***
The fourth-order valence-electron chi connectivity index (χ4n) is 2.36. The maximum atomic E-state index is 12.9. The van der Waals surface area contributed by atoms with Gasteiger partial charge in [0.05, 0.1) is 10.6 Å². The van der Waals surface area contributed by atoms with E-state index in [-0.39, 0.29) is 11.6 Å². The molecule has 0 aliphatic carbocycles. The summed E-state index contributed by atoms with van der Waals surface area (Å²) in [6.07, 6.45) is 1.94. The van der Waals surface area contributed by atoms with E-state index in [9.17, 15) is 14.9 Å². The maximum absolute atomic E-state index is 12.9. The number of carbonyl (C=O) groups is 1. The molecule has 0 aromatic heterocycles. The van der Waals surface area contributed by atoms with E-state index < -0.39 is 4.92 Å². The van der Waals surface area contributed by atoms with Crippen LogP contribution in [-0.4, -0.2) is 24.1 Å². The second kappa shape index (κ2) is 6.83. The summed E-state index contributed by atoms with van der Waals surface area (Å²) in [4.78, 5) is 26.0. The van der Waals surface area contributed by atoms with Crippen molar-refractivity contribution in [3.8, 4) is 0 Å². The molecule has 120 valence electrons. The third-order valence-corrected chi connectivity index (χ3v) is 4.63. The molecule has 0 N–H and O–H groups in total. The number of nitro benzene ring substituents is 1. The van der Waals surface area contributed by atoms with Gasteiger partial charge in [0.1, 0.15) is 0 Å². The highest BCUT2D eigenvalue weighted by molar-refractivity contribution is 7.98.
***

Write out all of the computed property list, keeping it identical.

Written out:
The fourth-order valence-electron chi connectivity index (χ4n) is 2.36. The maximum atomic E-state index is 12.9. The van der Waals surface area contributed by atoms with Gasteiger partial charge in [0.05, 0.1) is 10.6 Å². The van der Waals surface area contributed by atoms with E-state index in [-0.39, 0.29) is 11.6 Å². The molecule has 0 aliphatic carbocycles. The summed E-state index contributed by atoms with van der Waals surface area (Å²) in [6.07, 6.45) is 1.94. The van der Waals surface area contributed by atoms with E-state index in [9.17, 15) is 14.9 Å². The maximum absolute atomic E-state index is 12.9. The number of carbonyl (C=O) groups is 1. The molecule has 0 aromatic heterocycles. The van der Waals surface area contributed by atoms with E-state index < -0.39 is 4.92 Å². The van der Waals surface area contributed by atoms with Crippen LogP contribution in [-0.4, -0.2) is 24.1 Å². The second kappa shape index (κ2) is 6.83. The summed E-state index contributed by atoms with van der Waals surface area (Å²) in [4.78, 5) is 26.0. The van der Waals surface area contributed by atoms with Crippen molar-refractivity contribution in [3.8, 4) is 0 Å². The molecule has 120 valence electrons. The third-order valence-corrected chi connectivity index (χ3v) is 4.63. The molecule has 0 N–H and O–H groups in total. The number of nitro benzene ring substituents is 1. The van der Waals surface area contributed by atoms with Gasteiger partial charge in [0.1, 0.15) is 0 Å². The highest BCUT2D eigenvalue weighted by molar-refractivity contribution is 7.98.